By Pilar Martinez,
Money and Investing Writer
U.S. Wall Street firms are threatening European banks.
Wall Street has the platform that a globally invested bank needs to succeed.
The Wall Street Journal thoroughly analyzed the worry that German investment banks now have due to the American advantage.
According to the Wall Street Journal, “Over the past five years, the shares of J.P. Morgan Chase & Co. (NYSE: JPM) increased by 0.82 percent, Bank of America Corp. (NYSE: BAC) decreased by 0.03 percent, Citigroup Inc., (NYSE: C) increased by 0.93 percent, Goldman Sachs Group Inc. (NYSE: GS) increased by 0.65 percent and Morgan Stanley (NYSE: MS) increased by 0.32 percent, on average climbing 45 percent. In the same period, European banks Barclays, Credit Suisse Group (NYSE: CS) 0.22 percent, Deutsche Bank (NYSE: DB), UBS Group (NYSE: UBS-D) and Royal Bank of Scotland (LON: RBS) PLC are down 17 percent.” US investment banks are rising in success (WSJ).
This is inevitably discouraging European banks, causing them to undertake less risky investments, and shrinking their balance sheets.
U.S banks have capitalized exponentially more so than European banks have.
European banks established real estate in Connecticut and now that the US has such a leg up in the global market, European banks had to switch up their plans and retreat from the establishment they had in Connecticut.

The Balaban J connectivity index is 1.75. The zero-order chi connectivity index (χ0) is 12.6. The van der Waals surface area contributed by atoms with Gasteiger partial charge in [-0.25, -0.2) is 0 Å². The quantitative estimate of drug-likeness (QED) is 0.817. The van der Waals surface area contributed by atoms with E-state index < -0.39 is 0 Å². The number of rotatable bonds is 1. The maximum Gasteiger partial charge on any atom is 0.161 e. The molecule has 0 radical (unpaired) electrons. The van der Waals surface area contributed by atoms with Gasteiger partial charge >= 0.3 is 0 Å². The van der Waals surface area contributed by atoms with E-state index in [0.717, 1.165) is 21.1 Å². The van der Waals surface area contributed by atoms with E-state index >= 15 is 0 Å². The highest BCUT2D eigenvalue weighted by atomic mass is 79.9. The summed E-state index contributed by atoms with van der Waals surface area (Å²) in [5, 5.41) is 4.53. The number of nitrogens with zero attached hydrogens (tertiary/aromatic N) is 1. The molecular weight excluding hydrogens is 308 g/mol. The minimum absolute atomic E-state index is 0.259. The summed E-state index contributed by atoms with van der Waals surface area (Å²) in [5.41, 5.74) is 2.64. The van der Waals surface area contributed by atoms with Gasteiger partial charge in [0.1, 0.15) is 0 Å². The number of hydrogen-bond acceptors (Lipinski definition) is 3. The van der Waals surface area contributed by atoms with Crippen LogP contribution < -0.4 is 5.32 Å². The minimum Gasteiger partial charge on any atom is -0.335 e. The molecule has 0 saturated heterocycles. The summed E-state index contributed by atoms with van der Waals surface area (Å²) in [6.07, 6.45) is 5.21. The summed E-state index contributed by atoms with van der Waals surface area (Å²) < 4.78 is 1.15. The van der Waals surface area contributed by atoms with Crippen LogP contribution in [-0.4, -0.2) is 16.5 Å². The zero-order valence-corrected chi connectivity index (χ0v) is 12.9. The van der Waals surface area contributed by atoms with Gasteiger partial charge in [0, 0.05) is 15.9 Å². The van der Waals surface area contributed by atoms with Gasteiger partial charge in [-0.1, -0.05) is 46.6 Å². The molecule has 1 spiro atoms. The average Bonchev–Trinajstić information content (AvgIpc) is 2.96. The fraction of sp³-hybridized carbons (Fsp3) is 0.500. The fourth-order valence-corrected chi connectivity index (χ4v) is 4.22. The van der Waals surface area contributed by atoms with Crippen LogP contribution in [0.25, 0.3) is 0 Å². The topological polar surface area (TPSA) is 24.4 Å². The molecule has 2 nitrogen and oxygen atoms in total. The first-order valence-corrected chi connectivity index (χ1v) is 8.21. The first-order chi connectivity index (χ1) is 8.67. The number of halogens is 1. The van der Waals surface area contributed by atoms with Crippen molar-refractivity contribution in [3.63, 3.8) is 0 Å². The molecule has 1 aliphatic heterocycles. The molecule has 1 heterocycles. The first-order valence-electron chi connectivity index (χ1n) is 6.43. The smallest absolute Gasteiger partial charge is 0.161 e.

While some European Banks have decided to change some of their techniques in order to keep up with the newly created policies, other banks such as RBS have decided the better approach would be to eliminate certain parts of the organization (WSJ).
Among the changes of regulations and policies and the advancements US banks have, European Banks are also lagging behind due to rules recently imposed by the European Union and the top manager bonus restrictions.
These rules have influenced the performance and judgement of employees and management in the European Banks.
The US economy is at its prime right now based on comparison to its global affiliations.
Europe is working on getting back in a stable position and still is carefully analyzing its balance sheets.
Asian banks are also looking to maintain its presence on Wall Street, even though it is greatly over powered by the successful and ever growing US banks and firms.
Reuters states “The shrinking European banks are putting more focus on profitability than in the past, which investors and analysts said was welcome, but there is unease about whether other businesses will be hurt by the smaller scale” (Reuters).
Since the US banks are globally in the lead, this leaves the bigger question of how European banks will go forth with their decisions.
This striking news of the U.S. in the lead generally questions for shareholders where to apply their resources and energy in comparison to the successful investments banks from different parts of the world (Reuters).
Since the U.S. economy is in better shape now than other parts of the world, who knows what European banks will come up with once they recover their economy and revamp the new approach and strategic plans to the banks.
Only time will tell, but for now, US takes the global lead.
A version of this article appeared in the Tuesday, October 6th print edition.
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